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Drew,

Having travelled a fair amount; I have yet to travel anywhere where a tip was not happily received. Granted, I will tip in general in a manner that is proportional to the cost of living in the area I am travelling, but I think it is rather condescending to the individual to think that they will not appreciate a little extra cash that they can use for themselves and their families. I just like to say thank you; with a handshake, and a tip. Others may not.

 

Loftus, again I'm not saying you are doing anything wrong in tipping if that's what you want to do. All I'm saying is consider certain cultures are not into tipping and sometimes even forbid staff to accept a direct tip (I've seen this in quite a few places). So besides the consideration for locals who don't tip as a culture (thus possibly adversely affecting the service for the locals), such a "generous" gesture could get a person in trouble. Awareness of the local customs is obviously what this discussion is really about.

In my own travels, I've tried tipping people only to have them refuse it because they were just doing their jobs. Respect, cordiality and showing interest in the local culture often make the locals happy too, sometimes more so than money. Too many people use gratuities to offset manners and respect.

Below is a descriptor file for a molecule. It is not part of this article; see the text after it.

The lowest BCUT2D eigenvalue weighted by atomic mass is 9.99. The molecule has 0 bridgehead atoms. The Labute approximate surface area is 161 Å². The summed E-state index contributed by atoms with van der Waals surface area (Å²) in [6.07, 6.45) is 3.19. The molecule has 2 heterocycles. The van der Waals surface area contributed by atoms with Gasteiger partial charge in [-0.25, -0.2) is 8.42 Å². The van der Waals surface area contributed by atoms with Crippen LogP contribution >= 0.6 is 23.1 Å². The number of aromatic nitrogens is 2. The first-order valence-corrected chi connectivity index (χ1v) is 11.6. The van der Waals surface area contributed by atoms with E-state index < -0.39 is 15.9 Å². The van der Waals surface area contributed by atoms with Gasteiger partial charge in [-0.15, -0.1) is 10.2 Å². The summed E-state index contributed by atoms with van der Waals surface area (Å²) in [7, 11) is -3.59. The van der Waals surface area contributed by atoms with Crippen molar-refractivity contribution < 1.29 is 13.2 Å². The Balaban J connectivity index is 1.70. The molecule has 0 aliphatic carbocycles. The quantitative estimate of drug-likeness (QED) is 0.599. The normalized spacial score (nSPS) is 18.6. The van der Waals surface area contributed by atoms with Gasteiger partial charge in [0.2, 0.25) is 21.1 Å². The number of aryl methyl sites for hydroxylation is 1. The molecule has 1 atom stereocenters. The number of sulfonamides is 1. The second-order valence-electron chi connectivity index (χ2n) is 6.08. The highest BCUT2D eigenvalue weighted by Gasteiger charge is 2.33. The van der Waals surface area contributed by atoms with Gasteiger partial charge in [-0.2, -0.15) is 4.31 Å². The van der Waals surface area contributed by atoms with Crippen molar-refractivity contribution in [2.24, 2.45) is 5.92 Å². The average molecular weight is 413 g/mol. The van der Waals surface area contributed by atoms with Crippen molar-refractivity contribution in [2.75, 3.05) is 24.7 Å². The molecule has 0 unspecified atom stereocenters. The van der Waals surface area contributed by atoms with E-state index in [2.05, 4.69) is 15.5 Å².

Obviously there is no absolute way of tipping. Being aware of the local customs and not applying our own cultural biases is a wise way to avoid insult and offense.

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Point taken; which countries and / or areas would it be considered offensive to offer a tip?

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Off the top of my head, several places stand out. Singapore frowns on tipping. It is a well known policy. A few private clubs forbid tipping of staff, instructing staff to refuse or get in trouble, same at Changi Airport for porters and ground staff. Hotels discourage it except for maybe bellhops delivering bags.

Northern Vietnam really stood out as a few hotel staff in Hanoi and Haiphong plan refused my tip whereas in Ho Chi Minh, it was acceptable to tip. Dive staff in Haiphong and Hongai(sp?) were great but didn't expect a tip, but the foreigner dive manager did (in his dreams!).

There's also the false modesty vs real refusal to consider.Then also consider the methodology in tipping. The Japanese prefer the envelope with a minimal gratuity for "beyond the call of duty" service instead of the "crude" handoff. Diving in Poor Knights, the dive guides accepted a small tip while the dive guide on the liveaboard looked at my friend with disdain, when offered a tip. Maybe it wasn't enough or maybe too much, or just maybe it is not in the culture. :)

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David... tipping cows just isn't Baksheesh (esp in India). :)

But no insult was meant with that statement, just how I read your post about slaves to tipping culture, which is quite widespread although not entirely standardized. Baksheesh isn't just a simple number but a heavily nuanced burden.

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Here in the States, we cannot tip the folks at the Publix grocery store who wheel the grocery bags to the car! :)